In arid regions, the effects of grazing management on natural communities of long-lived plants generally take years or even decades to become evident. Event-driven dynamic behaviour, disturbances, unpredictable and low rainfall and complex interactions between species make it difficult to gather sufficient understanding of vegetation dynamics for developing guidelines for sustainable management of arid rangelands. This is further complicated by the importance of spatial scales and patterns, e.g. patchiness of rainfall, heterogeneous grazing behaviour of domestic livestock or distances between artificial watering points.Simulation models that consider the essential processes determining vegetation dynamics offer scope for quantitatively exploring long-term vegetation dynamics of arid rangelands. If these models are spatially explicit, they additionally allow for the investigation of spatial processes, such as competition or dispersal, and patterns such as landscape features or structures imposed by management (boreholes, paddocks etc.).This chapter, discusses the promises and limitations of spatially explicit simulation models as (often neglected) tools for rangeland management. We focus on model examples from rangelands in southern Africa, namely a set of models simulating cattle grazing in the southern Kalahari and a model simulating a karakul sheep farm at the border of the Namib desert (Namibia).Results of the Kalahari models show the existence of a grazing threshold that determines the long-term sustainability of livestock grazing. This threshold depends on rainfall, grazing intensity and grazing heterogeneity. Its effect is illustrated with the spatial vegetation dynamics around artificial watering points. The model of the karakul sheep farm is used to investigate a successful example of sustainable rangeland management under harsh conditions.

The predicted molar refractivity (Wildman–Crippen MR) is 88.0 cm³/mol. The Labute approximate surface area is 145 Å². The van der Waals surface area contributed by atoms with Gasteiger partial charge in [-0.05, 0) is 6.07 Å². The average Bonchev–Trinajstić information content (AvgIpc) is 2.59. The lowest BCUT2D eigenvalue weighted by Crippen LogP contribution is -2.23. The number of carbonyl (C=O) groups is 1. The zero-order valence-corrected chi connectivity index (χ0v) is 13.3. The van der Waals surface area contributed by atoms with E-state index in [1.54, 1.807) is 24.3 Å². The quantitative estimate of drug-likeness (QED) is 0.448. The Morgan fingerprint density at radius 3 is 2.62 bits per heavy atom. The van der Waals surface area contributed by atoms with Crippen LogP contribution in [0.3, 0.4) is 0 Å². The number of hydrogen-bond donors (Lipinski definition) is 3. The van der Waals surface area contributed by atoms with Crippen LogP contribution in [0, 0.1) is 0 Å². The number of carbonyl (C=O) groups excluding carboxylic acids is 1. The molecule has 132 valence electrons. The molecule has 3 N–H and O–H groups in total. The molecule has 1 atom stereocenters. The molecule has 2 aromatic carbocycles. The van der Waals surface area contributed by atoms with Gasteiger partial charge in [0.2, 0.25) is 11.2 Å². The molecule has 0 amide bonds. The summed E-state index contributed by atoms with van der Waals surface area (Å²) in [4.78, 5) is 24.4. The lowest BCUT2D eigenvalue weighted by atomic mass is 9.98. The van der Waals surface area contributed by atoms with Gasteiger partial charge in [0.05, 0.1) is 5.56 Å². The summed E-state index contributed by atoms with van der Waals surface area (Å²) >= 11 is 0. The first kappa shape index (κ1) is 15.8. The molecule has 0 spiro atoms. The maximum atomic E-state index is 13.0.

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- Arid Rangeland Management Supported by Dynamic Spatially Explicit Simulation Models
Gerhard E. Weber
- Springer Berlin Heidelberg
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